Composting cuts manure's toxic legacy | Science News



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Composting cuts manure's toxic legacy

12:23pm, October 30, 2001

From Minneapolis, at the Second International Conference on Pharmaceuticals and Endocrine Disrupting Chemicals in Water.

Livestock naturally excrete large amounts of estrogen and testosterone, hormones that can harm crops and wildlife when farmers use manure as fertilizer (SN: 7/15/95, p. 44). A study now shows that farmers can rid chicken manure of much of this unwanted hormonal baggage by composting the wastes.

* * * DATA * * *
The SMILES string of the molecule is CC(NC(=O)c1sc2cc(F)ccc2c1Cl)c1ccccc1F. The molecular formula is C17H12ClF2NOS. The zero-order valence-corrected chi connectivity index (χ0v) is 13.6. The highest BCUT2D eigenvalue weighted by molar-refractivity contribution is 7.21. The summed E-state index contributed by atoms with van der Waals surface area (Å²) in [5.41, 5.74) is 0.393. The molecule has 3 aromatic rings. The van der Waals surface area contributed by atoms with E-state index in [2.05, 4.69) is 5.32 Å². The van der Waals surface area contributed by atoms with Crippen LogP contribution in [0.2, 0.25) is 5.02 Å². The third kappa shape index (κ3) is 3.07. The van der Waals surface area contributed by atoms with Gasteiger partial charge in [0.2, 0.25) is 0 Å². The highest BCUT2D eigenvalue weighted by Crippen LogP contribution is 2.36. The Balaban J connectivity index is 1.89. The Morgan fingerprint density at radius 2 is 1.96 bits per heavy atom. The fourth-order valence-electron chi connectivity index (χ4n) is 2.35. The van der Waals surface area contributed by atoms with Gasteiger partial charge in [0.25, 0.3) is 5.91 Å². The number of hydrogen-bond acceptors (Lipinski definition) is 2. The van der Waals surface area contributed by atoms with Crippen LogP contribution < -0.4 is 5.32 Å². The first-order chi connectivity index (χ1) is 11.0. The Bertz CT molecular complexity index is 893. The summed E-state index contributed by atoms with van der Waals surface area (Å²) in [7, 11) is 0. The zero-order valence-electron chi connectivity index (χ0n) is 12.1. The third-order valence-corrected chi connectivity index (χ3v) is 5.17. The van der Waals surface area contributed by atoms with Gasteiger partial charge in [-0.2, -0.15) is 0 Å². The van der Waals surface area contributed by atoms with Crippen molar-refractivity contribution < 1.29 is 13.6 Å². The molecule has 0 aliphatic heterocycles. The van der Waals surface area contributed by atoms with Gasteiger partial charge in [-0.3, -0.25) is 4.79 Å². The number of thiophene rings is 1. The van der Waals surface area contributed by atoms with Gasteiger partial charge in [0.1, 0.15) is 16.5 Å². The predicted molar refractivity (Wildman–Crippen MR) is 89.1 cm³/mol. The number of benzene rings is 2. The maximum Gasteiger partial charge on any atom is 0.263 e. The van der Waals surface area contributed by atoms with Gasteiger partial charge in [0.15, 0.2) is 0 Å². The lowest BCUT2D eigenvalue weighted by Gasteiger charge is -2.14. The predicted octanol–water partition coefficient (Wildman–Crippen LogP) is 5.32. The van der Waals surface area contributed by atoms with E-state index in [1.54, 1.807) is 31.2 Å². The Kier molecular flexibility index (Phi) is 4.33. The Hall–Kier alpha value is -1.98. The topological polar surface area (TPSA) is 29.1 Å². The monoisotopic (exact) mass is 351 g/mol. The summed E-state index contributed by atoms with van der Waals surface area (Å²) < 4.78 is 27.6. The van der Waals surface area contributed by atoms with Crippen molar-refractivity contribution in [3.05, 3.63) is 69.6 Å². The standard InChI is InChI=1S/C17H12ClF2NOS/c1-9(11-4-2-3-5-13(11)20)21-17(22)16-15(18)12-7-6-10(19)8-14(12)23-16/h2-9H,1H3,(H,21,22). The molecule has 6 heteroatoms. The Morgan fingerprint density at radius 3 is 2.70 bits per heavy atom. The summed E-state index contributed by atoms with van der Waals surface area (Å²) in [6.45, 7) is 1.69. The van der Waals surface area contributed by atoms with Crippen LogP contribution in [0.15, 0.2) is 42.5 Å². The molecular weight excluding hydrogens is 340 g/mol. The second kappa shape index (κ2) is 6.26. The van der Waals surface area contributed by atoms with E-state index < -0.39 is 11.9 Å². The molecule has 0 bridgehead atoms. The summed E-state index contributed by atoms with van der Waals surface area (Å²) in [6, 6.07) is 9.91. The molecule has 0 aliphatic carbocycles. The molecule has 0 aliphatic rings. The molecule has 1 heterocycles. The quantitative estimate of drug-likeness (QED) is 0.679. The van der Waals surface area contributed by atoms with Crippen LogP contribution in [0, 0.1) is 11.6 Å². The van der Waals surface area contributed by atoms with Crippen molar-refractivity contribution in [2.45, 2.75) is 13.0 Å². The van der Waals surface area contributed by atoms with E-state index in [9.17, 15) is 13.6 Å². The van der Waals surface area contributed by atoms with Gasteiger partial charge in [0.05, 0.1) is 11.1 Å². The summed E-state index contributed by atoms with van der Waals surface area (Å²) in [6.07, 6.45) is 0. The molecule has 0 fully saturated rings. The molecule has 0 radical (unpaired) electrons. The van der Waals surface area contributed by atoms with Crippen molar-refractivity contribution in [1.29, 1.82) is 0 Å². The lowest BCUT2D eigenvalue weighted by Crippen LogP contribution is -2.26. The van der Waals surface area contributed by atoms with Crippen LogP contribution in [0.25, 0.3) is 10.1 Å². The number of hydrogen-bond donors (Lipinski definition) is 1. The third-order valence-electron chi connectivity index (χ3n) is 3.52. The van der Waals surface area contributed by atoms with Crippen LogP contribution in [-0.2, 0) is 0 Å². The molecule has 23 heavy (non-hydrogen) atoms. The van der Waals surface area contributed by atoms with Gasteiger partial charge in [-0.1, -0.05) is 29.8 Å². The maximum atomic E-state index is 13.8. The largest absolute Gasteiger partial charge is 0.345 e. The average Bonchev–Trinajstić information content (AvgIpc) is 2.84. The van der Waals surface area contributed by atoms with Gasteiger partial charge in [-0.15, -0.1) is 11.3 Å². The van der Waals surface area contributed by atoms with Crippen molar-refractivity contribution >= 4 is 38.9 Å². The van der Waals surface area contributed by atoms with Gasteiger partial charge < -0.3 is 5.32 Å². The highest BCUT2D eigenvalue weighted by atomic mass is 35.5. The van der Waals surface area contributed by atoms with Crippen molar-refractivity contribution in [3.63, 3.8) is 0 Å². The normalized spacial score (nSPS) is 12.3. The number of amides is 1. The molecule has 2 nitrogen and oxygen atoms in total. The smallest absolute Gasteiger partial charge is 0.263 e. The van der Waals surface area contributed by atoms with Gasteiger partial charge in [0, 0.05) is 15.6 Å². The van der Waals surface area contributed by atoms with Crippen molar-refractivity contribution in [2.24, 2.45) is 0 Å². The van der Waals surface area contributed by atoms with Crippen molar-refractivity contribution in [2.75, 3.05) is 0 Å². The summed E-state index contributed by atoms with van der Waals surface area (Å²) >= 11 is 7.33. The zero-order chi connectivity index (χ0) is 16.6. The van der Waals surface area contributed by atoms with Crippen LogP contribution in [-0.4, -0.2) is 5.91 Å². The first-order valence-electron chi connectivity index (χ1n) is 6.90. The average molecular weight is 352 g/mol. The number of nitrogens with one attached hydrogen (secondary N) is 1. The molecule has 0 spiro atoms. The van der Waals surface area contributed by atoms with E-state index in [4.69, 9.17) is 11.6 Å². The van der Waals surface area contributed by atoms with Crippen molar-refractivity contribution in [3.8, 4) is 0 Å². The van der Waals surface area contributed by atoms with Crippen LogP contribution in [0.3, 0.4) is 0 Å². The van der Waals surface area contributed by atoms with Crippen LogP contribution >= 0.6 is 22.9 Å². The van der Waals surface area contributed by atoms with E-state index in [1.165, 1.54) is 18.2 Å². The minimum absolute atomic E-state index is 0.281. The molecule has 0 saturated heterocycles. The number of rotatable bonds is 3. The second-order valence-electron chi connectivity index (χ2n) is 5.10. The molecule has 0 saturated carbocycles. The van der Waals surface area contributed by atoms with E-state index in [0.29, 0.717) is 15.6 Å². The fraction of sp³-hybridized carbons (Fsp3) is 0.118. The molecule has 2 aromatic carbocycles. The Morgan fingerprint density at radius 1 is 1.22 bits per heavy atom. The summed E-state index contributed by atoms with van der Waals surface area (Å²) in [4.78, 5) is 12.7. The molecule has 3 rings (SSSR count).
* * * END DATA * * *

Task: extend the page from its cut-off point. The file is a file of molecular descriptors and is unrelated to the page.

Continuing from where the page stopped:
Heldur Hakk of the Agriculture Department's Biosciences Research Laboratory in Fargo, N.D., and his colleagues collected manure from egg-laying chickens and mixed it with hay, straw, decomposing leaves, and some starter compost. Then, they added water and heaped the mix atop impermeable pads in long compost piles. Periodically, they turned the compost to maximize the bacteria-driven degradation, which generates heat.

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